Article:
This is important because if your tank is too small, both shrimps and neon tetras will be stressed. A stressed neon tetra is more likely to harass or nip at adult shrimp. They will also consume the baby shrimp which prevents the overcrowding of an already small tank.

A 10 gallon tank will suffice for about 4-6 neon tetras and 2-4 shrimp. Once their eggs hatch, the tank will become cramped. Neon tetras will help you out with the overpopulation of shrimp if you don’t want to remove them.

Should I Separate Baby Shrimp So My Neon Tetras Won’t Eat Them?

If you want to grow a shrimp colony, separating the baby shrimp is a good idea. A second tank that allows for your baby shrimp to grow large enough to be reintroduced to your tank with neon tetras works well.

Once the baby shrimp grow to about half an inch in size, it’s more than safe to put them back in your main tank. Neon tetras will be curious and slightly territorial with new tankmates. You may notice the shrimp being nipped at.

The opposite is also true. Neon tetras may shy away or hide from the larger shrimp once they’ve been put back in your tank. They may investigate or chase them, but adequate hiding spaces will benefit both species.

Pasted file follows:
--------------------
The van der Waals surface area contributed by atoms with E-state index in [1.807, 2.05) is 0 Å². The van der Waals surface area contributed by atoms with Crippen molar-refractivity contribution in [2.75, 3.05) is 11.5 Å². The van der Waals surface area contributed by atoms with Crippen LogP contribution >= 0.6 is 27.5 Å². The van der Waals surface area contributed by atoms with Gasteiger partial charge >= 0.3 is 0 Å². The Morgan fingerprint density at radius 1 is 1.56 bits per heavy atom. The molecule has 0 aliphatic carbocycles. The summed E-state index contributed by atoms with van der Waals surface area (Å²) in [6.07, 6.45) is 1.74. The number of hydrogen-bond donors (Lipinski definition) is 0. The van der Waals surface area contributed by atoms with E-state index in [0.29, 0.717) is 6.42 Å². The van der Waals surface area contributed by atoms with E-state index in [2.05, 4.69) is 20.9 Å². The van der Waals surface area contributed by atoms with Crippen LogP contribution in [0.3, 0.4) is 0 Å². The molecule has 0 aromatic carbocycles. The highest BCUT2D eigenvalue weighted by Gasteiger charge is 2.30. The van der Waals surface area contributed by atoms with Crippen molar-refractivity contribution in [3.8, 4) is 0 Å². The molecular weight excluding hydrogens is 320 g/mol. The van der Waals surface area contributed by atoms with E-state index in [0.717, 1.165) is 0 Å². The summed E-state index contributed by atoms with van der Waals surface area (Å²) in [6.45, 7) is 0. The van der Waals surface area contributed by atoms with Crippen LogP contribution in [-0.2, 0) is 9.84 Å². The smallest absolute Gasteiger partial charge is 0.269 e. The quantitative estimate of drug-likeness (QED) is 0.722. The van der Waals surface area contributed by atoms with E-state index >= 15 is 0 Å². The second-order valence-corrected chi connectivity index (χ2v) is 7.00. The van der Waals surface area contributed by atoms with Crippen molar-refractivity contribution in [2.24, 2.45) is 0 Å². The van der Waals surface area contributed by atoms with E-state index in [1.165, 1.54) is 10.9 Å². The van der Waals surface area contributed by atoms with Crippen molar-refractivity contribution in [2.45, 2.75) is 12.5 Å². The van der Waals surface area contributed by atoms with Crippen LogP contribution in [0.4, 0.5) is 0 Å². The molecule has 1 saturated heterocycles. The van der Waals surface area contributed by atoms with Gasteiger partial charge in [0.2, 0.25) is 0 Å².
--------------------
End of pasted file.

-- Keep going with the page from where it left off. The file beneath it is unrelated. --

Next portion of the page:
Why Should I Keep Shrimp With Neon Tetras?

Plenty of fish keepers enjoy the presence of shrimp in their tank for cleaning purposes. These bottom feeders help to maintain your tank in several ways. Here are some examples:

Aquarium shrimp help control:

  • Ammonia levels
  • Overgrowth of plants.
  • Debris
  • Fish Waste

Neon tetras will not be interested in eating shrimp over half an inch in size. If the tank is large enough, neon tetras will not be aggressive and peaceful coexistence will be observed.

Neon tetras and shrimp enjoy similar water parameters. Maintaining a PH balance between 5-0-7.0 will keep both species healthy. They both thrive in tanks that contain plants as well to help keep the water ideal.

Which Types of Shrimp Are Best To Keep With Neon Tetras?

The size is more important than the species of shrimp. If the shrimp grow to about half an inch or larger, there should be no issues of neon tetras trying to eat them.

If you notice neon tetras chasing, attacking or nipping at adult shrimp, consider a larger tank, isolating the shrimp or more hiding places.

The following dwarf shrimp are a few examples for peaceful tankmates for your neon tetras:

  • Amano Shrimp
  • Cherry Shrimp
  • Caradina Shrimp
  • Bamboo Shrimp
  • Ghost Shrimp


Neon Tetras and Shrimp can live together in a spacious tank with plenty of hiding places. Neon tetras will eat shrimp if you feed it to them in small sizes.

Baby shrimp can also be eaten by neon tetras, but adult shrimp in your tank are safer because they are too large for neon tetras to fit into their mouths. It’s common to find them both living and thriving in the same tank.

We hope the information in this article helps you understand more about keeping shrimp and neon tetras together.

Brian Arial

Brian Arial has kept fish for leisure and worked with fish stores for most of his life. He enjoys writing and caring for aquariums and ponds.